Tuesday, June 19, 2012

What's Wrong with our Politics, Part One

In 1980 candidate Ronald Reagan asked the famous question, "Are you better off now than you were four years ago." Using this approach, he beat an incumbent president in a landslide.

What is wrong with this question? Well, several things. First, it assumes that our voting decisions are made solely on the basis of our own personal sense of well-being, rather than on what is good for the country as a whole. Surely there are many voters who are more principled than that, at least one would hope so.

But the real problem with this approach is that we are being asked to vote on how well we perceive things to be at the present moment, with no thought to what the longer term consequences are to a given approach. It used to be, I think, that people planned for the future, thought in terms of future goals. Thus, immigrants came to this country, and the parents worked hard, often working 2 or 3 jobs to support their families, but they were willing to do this because they saw a better future for their kids and grandkids.

But how do we make decisions now? Too many of us just "vote the bastards out" if we perceive that the economy is weak. We make decisions based on the "right now" situation, rather than on what is best for the long-term welfare of our families and our country.

A good example of this is Ronald Reagan himself. During his administration, the U.S. borrowed heavily against the future, spending money it didn't have, which meant passing on a huge debt to our descendants. This sort of approach may make people feel good in the short term, but it is no way to safeguard the long-term health of our country.

Another problem with Reagan's question is that it ignores the importance of foreign policy. We cannot vote solely on economic issues; we need to take into account the question of which candidate has the judgment and temperament required to make the critical foreign policy decisions which every president has to make.

Tuesday, June 12, 2012

Mitt Romney and Job Creation

Mitt Romney likes to claim that because of his experience in the private sector, he "knows how to create jobs". Let's examine this proposition.

First, being the president is a different matter from being the CEO of a private company. There is no evidence whatsoever that success in the latter translates into success in the former.

Second, the GOP position which Romney embraces holds that it is not the public sector  that creates jobs, but rather the private sector. Consequently, how does Romney propose that as president he will "create jobs". Romney reminds one of Nixon's claim in 1968 that he had a secret plan to end the war in Vietnam. Claims like this are as bogus as can be.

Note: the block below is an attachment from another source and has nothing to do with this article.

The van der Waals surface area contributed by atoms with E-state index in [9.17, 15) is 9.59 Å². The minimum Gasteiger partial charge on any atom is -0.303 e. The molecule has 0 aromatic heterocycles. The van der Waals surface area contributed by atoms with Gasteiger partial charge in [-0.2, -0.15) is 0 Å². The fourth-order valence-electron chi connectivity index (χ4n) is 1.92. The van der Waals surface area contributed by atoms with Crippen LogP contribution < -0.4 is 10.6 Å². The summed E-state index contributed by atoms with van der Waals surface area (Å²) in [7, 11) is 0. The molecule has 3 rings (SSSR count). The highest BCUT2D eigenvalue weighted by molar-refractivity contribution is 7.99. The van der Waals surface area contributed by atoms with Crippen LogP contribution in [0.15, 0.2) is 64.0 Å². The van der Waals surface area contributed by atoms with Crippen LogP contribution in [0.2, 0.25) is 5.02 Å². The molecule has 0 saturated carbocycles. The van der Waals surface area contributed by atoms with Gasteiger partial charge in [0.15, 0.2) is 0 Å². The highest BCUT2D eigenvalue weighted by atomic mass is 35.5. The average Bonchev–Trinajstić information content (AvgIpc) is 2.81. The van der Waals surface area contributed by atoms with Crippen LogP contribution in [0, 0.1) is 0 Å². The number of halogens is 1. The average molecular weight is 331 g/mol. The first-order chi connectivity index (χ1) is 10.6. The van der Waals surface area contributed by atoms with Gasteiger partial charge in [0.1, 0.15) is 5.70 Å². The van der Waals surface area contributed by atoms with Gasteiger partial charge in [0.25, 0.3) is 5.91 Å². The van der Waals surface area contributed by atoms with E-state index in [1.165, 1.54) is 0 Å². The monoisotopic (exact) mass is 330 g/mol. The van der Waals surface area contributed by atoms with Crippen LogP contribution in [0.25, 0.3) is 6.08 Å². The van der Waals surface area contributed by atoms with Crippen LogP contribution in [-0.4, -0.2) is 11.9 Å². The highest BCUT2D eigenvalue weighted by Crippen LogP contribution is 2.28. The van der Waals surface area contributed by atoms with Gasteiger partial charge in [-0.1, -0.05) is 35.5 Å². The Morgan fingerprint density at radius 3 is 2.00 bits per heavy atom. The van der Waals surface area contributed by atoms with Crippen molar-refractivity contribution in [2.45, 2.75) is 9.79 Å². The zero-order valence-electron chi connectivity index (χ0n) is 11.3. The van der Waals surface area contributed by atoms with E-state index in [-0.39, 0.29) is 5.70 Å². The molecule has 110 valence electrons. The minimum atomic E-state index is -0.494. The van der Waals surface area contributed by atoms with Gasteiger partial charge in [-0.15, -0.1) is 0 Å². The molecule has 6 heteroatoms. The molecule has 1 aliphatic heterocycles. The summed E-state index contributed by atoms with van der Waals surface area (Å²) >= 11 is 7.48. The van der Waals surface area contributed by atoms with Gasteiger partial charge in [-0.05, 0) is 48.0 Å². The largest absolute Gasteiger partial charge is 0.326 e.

Third, an examination of Romney's record at Bain Capital casts doubt on the job creation claim. Indeed, Romney has backed off of his original claim that 100,000 jobs were created, and now says "tens of thousands". The reason is that the companies he took over which were successful may have created 100,000 jobs, but the net job creation was much less, due to the many companies which failed under the "leadership" provided by Bain.

Fourth, a much more apt comparison would be Romney's record as governor of Massachusetts. His record of job creation during his governorship ranked him 47th out of the 50 states!! This really gets to the heart of the matter. If Romney's leadership is so great for the economy, why did he rank 47th out of 50? I expect the Obama campaign will hammer at this over and over, as it has already started doing in the battleground states like Ohio.

Saturday, June 2, 2012

The Persecution of John Edwards

It was obvious from day one that the Justice Dept. was way out of bounds in bringing the criminal case against John Edwards. The law is murky, and the facts are murky, making for a hopeless task for the prosecution. Even the Federal Elections Commission, charged with enforcing campaign finance laws, could not find there was any violation here. And yet, the Justice Dept. persisted, and after a long trial Edwards was found not guilty on one count, with the jury unable to reach a verdict on the other 5 counts.

What lessons can we learn from this debacle? The main one seems to be that the justice system needs to keep its hands off political issues. In a democracy the electorate will decide these matters, and a criminal prosecution is completely out of keeping with our great traditions.

The case against Alaska Senator Ted Stevens was similarly flawed. In fact, legal analyst Jeffrey Toobin, writing in "The New Yorker", says that "The Stevens case was more than an unsuccessful prosecution. It was a profoundly unjust use of government power against an individual--a case flawed in both conception and execution."

In the Constitutional Law class I took in law school, we studied the concept that the court system keeps it hands off of issues deemed to be "political questions". Of course, the question of what is and is not a "political question" is not always easy to determine; obviously there are cases in the middle that can go either way.

Thank goodness the Edwards jury was thoughtful and mature enough to realize that the case was bunch of crap. Yet, it is a crying shame that Edwards had to be subjected to this horrible torture. Surely our scarce resources can be better spent pursuing real criminals!